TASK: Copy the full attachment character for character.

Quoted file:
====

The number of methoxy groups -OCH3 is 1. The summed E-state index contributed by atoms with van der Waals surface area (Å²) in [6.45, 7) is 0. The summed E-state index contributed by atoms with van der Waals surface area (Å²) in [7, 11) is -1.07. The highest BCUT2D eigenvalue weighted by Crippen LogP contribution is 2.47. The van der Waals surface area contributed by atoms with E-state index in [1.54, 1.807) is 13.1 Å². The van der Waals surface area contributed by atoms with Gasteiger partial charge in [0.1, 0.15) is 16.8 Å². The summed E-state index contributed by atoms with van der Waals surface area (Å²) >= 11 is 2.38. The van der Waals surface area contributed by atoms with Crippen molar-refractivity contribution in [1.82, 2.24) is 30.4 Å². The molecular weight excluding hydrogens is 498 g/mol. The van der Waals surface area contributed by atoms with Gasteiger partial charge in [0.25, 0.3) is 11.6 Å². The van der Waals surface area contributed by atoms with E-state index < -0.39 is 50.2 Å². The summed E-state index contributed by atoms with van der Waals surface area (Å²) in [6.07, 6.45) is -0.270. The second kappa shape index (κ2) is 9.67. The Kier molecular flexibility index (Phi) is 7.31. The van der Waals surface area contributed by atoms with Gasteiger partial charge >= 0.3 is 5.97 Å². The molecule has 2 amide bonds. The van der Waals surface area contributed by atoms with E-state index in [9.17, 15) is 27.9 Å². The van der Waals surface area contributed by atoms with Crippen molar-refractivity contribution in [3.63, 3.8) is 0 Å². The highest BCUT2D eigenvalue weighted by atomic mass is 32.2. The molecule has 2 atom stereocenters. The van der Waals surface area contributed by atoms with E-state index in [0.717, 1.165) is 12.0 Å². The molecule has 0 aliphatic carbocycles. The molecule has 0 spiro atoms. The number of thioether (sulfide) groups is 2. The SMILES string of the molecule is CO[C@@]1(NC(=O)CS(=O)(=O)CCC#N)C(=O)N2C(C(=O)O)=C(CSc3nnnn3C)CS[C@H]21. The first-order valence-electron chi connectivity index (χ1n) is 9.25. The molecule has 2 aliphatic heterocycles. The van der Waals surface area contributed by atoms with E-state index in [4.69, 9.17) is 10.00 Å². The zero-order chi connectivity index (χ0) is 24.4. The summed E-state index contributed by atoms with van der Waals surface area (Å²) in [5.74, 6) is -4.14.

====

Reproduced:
The number of methoxy groups -OCH3 is 1. The summed E-state index contributed by atoms with van der Waals surface area (Å²) in [6.45, 7) is 0. The summed E-state index contributed by atoms with van der Waals surface area (Å²) in [7, 11) is -1.07. The highest BCUT2D eigenvalue weighted by Crippen LogP contribution is 2.47. The van der Waals surface area contributed by atoms with E-state index in [1.54, 1.807) is 13.1 Å². The van der Waals surface area contributed by atoms with Gasteiger partial charge in [0.1, 0.15) is 16.8 Å². The summed E-state index contributed by atoms with van der Waals surface area (Å²) >= 11 is 2.38. The van der Waals surface area contributed by atoms with Crippen molar-refractivity contribution in [1.82, 2.24) is 30.4 Å². The molecular weight excluding hydrogens is 498 g/mol. The van der Waals surface area contributed by atoms with Gasteiger partial charge in [0.25, 0.3) is 11.6 Å². The van der Waals surface area contributed by atoms with E-state index < -0.39 is 50.2 Å². The summed E-state index contributed by atoms with van der Waals surface area (Å²) in [6.07, 6.45) is -0.270. The second kappa shape index (κ2) is 9.67. The Kier molecular flexibility index (Phi) is 7.31. The van der Waals surface area contributed by atoms with Gasteiger partial charge >= 0.3 is 5.97 Å². The molecule has 2 amide bonds. The van der Waals surface area contributed by atoms with E-state index in [9.17, 15) is 27.9 Å². The van der Waals surface area contributed by atoms with Crippen molar-refractivity contribution in [3.63, 3.8) is 0 Å². The highest BCUT2D eigenvalue weighted by atomic mass is 32.2. The molecule has 2 atom stereocenters. The van der Waals surface area contributed by atoms with E-state index in [0.717, 1.165) is 12.0 Å². The molecule has 0 aliphatic carbocycles. The molecule has 0 spiro atoms. The number of thioether (sulfide) groups is 2. The SMILES string of the molecule is CO[C@@]1(NC(=O)CS(=O)(=O)CCC#N)C(=O)N2C(C(=O)O)=C(CSc3nnnn3C)CS[C@H]21. The first-order valence-electron chi connectivity index (χ1n) is 9.25. The molecule has 2 aliphatic heterocycles. The van der Waals surface area contributed by atoms with E-state index in [4.69, 9.17) is 10.00 Å². The zero-order chi connectivity index (χ0) is 24.4. The summed E-state index contributed by atoms with van der Waals surface area (Å²) in [5.74, 6) is -4.14.